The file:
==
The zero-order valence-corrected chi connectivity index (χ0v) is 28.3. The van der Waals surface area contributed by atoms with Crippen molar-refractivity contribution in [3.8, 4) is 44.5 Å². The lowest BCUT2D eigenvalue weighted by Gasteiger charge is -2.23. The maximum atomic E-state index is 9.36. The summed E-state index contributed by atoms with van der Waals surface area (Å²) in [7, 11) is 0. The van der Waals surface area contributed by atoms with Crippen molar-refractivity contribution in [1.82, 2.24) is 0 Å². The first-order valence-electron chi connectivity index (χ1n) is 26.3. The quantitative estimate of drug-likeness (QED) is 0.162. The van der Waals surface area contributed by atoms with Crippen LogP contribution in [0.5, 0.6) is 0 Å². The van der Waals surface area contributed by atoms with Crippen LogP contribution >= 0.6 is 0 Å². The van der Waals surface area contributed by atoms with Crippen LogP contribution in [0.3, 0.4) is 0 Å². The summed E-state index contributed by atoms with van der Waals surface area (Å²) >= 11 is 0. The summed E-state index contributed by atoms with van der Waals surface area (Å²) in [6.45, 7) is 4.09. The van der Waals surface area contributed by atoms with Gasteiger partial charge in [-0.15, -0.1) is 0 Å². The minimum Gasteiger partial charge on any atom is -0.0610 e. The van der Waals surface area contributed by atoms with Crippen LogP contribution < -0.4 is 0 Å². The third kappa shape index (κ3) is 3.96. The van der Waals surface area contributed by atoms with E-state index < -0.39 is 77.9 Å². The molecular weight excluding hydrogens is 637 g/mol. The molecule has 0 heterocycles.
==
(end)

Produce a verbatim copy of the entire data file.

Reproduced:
The zero-order valence-corrected chi connectivity index (χ0v) is 28.3. The van der Waals surface area contributed by atoms with Crippen molar-refractivity contribution in [3.8, 4) is 44.5 Å². The lowest BCUT2D eigenvalue weighted by Gasteiger charge is -2.23. The maximum atomic E-state index is 9.36. The summed E-state index contributed by atoms with van der Waals surface area (Å²) in [7, 11) is 0. The van der Waals surface area contributed by atoms with Crippen molar-refractivity contribution in [1.82, 2.24) is 0 Å². The first-order valence-electron chi connectivity index (χ1n) is 26.3. The quantitative estimate of drug-likeness (QED) is 0.162. The van der Waals surface area contributed by atoms with Crippen LogP contribution in [0.5, 0.6) is 0 Å². The van der Waals surface area contributed by atoms with Crippen LogP contribution >= 0.6 is 0 Å². The van der Waals surface area contributed by atoms with Crippen LogP contribution in [0.3, 0.4) is 0 Å². The summed E-state index contributed by atoms with van der Waals surface area (Å²) >= 11 is 0. The summed E-state index contributed by atoms with van der Waals surface area (Å²) in [6.45, 7) is 4.09. The van der Waals surface area contributed by atoms with Gasteiger partial charge in [-0.15, -0.1) is 0 Å². The minimum Gasteiger partial charge on any atom is -0.0610 e. The van der Waals surface area contributed by atoms with Crippen LogP contribution < -0.4 is 0 Å². The third kappa shape index (κ3) is 3.96. The van der Waals surface area contributed by atoms with E-state index < -0.39 is 77.9 Å². The molecular weight excluding hydrogens is 637 g/mol. The molecule has 0 heterocycles.